Despite President Bush’s decision to move ahead on opening the country’s southern border, don’t expect to see a flood of Mexican trucks rolling over American highways anytime soon. The decision only means that the two governments will continue to work out the procedures for cross-border trucking. According to industry insiders, that means agreeing to the rules that Mexican carriers must follow when applying for authority to operate in the states.

The trucking industry believes Mexican carriers should comply with the same regulations and meet the same requirements as U.S. carriers to obtain U.S. operating authority – especially safety and insurance standards. But the rules and regulations are only a “part of the puzzle.” U.S. and Mexico trade negotiators will also need to address infrastructure and other issues.

“The issues are really in the details,” of the agreement says Martin Rojas, director of cross border operations for the American Trucking Associations. Whatever the final details, however, Rojas says he doesn’t expect to see a flood of Mexican truckers rolling across the nation’s highways.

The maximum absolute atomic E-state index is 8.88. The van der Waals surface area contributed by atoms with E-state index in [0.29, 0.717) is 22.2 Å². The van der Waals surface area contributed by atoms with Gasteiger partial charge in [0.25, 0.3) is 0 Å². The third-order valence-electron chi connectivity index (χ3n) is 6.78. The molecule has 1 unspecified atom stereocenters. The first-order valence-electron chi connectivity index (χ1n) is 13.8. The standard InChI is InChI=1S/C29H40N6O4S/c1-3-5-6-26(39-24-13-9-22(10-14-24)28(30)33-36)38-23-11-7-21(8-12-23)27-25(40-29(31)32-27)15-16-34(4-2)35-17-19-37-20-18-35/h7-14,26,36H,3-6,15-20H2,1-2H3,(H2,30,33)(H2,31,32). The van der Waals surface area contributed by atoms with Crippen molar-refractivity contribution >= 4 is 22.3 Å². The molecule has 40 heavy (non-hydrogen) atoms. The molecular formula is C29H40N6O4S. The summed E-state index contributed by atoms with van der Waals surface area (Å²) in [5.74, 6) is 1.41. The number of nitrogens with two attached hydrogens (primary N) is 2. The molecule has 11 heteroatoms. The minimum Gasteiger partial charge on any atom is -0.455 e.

“Perhaps this is going to be more of an evolutionary thing rather than a revolutionary change here,” Rojas says. “It is going to take a while to work out the whole way we operate under a more open border. You are not going to see a rush of Mexican trucks coming into the United States, and you are not going to see a rush of U.S. trucks going into Mexico.”

There are Mexican carriers waiting to apply for authority, but that number is fairly low, according the Department of Transportation’s surface, maritime and facilitation division. Division Chief David DeCarme told the Associated Press that 8,500 Mexican trucking companies now operate within the United States.

Those truckers operate only within special 20-mile border zones. DeCarme says that the DOT has applications from another 190 Mexican companies for U.S. operating authority.

“When you are looking at workload and you’re looking at inspection work force, this is not a case where we think that new Mexican carriers are going to be overwhelmingly at the border,” DeCarme says.
While the trucking industry and most U.S. businesses support the NAFTA agreement, some safety, environmental, labor and owner-operator groups oppose opening the border and decried the Bush administration’s actions.

“We’ve always been against opening the border,” says Todd Spencer, executive vice president of the Owner-Operator Independent Drivers Association. “We don’t believe that U.S. interests are appropriately equipped to adequately monitor or enforce safety. The responsibility of enforcement will be largely on the United States, and the United States isn’t capable of monitoring the insurance of the trucks that come across the border, and it can’t monitor immigration laws either.”